Update: The General Assembly gave final approval Wednesday to Republican-backed bills providing tax credits for contributions to scholarships for low-income children attending private, nonprofit schools.
Republican Lt. Gov. Bill Bolling cast the tie-breaking vote in the evenly divided, 40-member Senate. Voting largely along party lines, the House passed the legislation 57-40.
The bill, a component of Gov. Bob McDonnell's education agenda, would allow individuals and corporations to write off 65 cents for each dollar donated. It would cap state funding for the program at $25 million a year.
Scholarships would be limited to children from families with income no greater than 300 percent of poverty level, and to students with disabilities.
Republicans say the credits would help children and improve school competition.
"This legislation will truly spur private-sector investment in education by encouraging individuals and corporations to give to nonprofit organizations that provide scholarships for low-income students or students with disabilities to attend a non-public school," McDonnell said in a news release, adding that he looked forward to signing the bill.
Democrats argue the credits would siphon money from the state treasury that otherwise would go to public schools (school choice advocates say that it will save the system money by excusing those children from the public system and having parents and supporters of private schools bear more of the cost of educating them) and have cited the measure as one of the reasons they voted against the state budget in the Senate, causing an impasse that could last beyond the General Assembly's scheduled March 10 adjournment.
Original Story: The Virginia Senate passed last week a bill that would create the state's first-ever private school choice program.
If Senate Bill 131 is signed into law, the bill would create a corporate scholarship tax credit program for children from low-income families. Lieutenant Governor Bill Bolling cast the tie-breaking vote in favor of the legislation after a party-line 20-20 vote left a stalemate on the Senate floor.
The American Federation for Children-the nation's voice for school choice-has worked closely with allies in Virginia to pass legislation that would expand educational options for children in low-income families.
The bill, sponsored by Senators Bill Stanley and Mark Obenshain, went to the House Committee on Finance and is expected to be signed by Gov. Bob McDonnell if it heads to his desk. A similar bill, HB 321 and sponsored by Del. Jimmie Massie, passed the House 64-35 earlier this session.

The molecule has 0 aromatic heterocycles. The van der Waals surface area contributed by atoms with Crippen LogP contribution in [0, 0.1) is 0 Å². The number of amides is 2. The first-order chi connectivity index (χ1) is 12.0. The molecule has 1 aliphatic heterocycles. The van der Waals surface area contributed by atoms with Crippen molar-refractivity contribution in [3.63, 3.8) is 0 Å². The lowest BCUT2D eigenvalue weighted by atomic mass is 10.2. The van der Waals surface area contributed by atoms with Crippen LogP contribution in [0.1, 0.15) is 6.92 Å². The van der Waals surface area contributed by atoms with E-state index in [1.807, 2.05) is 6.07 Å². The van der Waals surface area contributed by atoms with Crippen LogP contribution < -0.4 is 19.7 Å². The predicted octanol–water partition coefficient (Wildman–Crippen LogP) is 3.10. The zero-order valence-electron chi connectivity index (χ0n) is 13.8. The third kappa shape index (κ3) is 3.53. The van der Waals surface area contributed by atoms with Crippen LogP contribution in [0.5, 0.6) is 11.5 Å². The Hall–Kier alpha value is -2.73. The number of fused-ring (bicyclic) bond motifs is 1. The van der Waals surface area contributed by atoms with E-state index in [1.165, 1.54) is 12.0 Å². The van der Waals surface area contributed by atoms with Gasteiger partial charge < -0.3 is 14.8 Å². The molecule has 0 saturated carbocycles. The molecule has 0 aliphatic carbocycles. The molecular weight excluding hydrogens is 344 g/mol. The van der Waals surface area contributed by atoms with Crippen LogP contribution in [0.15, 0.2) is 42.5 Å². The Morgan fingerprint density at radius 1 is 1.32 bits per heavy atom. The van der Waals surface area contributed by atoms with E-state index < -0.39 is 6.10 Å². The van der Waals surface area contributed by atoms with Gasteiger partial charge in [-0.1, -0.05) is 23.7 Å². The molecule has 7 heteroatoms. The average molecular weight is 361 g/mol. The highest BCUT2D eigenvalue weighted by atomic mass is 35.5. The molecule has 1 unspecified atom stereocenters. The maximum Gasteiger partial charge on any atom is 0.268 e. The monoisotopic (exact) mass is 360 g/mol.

"Virginia's Educational Improvement Tax Credits will ensure that quality of education doesn't depend on a student's zip code," Obenshain said. "Most of our public schools do a great job of educating our children, but when a school isn't right for a child, parents should have the opportunity to pursue other options."
Alberta Wilson, the founder of Faith First Educational Assistance, a Christian organization that offers scholarships to needy K-12 students in Pennsylvania and Virginia, said that SB 131 is important because it would provide parents with a choice about what schools their children attend.
She said it would also allow businesses to become more intentional about where their tax dollars are going. "Education should have competition," she said. "Competition drives quality and it levels the playing field."
Organizations like Faith First provide scholarships to parents and children who cannot afford to keep their children in private school. Wilson's organization has educated parents and legislators about school choice and pushed for tax credits for donor companies since 2001.
Wilson has previously spoken before the General Assembly advocating for a school choice and tax credit bill and spoke at the rally held at Virginia's capitol on February 7 in support of education freedom. When the news came on her Blackberry that the bill had passed, she couldn't help shouting "Hallelujah!" in the middle of her car. "So many people had prayed," she said.
If SB 131 is signed into law, Virginia would be the fourteenth state in the country to enact a publicly funded school choice program. There are 27 private school choice programs across the nation, 10 of which are scholarship tax credit programs.
Before the bill becomes law, however, there are a few issues that have to be addressed. At the Senate vote last Friday, according to the Roanoke Times, Sen. John Watkins was the swing vote for the bill. He had originally voted against the bill in the Senate Finance Committee but changed his mind partly because the Senate version calls for the tax credit to sunset in 2017. The Roanoke Times also reports that the House version of the bill contains no sunset clause.
According to the Family Foundation website, Sen. John Edwards also voiced his concerns about the bill to the Senate. He said that Virginia's public schools already have too-high of a teacher-student ratio, and because of this, public education should be "fully funded" prior to considering a school choice tax credit. A Family Foundation blog post countered Edwards' concerns that "â€¦SB 131 could actually serve to decrease the teacher-student ratio as kids are benefitted with scholarships to attend private schools."
The Associated Press contributed to this report.